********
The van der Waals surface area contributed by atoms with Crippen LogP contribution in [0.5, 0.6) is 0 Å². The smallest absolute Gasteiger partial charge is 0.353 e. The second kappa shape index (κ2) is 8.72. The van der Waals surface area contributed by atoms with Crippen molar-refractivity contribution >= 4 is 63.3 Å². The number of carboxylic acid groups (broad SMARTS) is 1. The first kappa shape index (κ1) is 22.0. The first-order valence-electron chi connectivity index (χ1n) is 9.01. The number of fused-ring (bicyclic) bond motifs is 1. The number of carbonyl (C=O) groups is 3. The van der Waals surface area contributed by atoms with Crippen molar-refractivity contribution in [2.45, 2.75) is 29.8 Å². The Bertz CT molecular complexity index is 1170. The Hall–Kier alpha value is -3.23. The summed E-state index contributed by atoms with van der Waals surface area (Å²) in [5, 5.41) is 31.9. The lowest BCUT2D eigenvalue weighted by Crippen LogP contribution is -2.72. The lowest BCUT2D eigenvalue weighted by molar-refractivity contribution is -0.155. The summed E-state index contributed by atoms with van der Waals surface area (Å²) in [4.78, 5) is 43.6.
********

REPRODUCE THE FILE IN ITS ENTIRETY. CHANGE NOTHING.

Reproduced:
The van der Waals surface area contributed by atoms with Crippen LogP contribution in [0.5, 0.6) is 0 Å². The smallest absolute Gasteiger partial charge is 0.353 e. The second kappa shape index (κ2) is 8.72. The van der Waals surface area contributed by atoms with Crippen molar-refractivity contribution >= 4 is 63.3 Å². The number of carboxylic acid groups (broad SMARTS) is 1. The first kappa shape index (κ1) is 22.0. The first-order valence-electron chi connectivity index (χ1n) is 9.01. The number of fused-ring (bicyclic) bond motifs is 1. The number of carbonyl (C=O) groups is 3. The van der Waals surface area contributed by atoms with Crippen molar-refractivity contribution in [2.45, 2.75) is 29.8 Å². The Bertz CT molecular complexity index is 1170. The Hall–Kier alpha value is -3.23. The summed E-state index contributed by atoms with van der Waals surface area (Å²) in [5, 5.41) is 31.9. The lowest BCUT2D eigenvalue weighted by Crippen LogP contribution is -2.72. The lowest BCUT2D eigenvalue weighted by molar-refractivity contribution is -0.155. The summed E-state index contributed by atoms with van der Waals surface area (Å²) in [4.78, 5) is 43.6.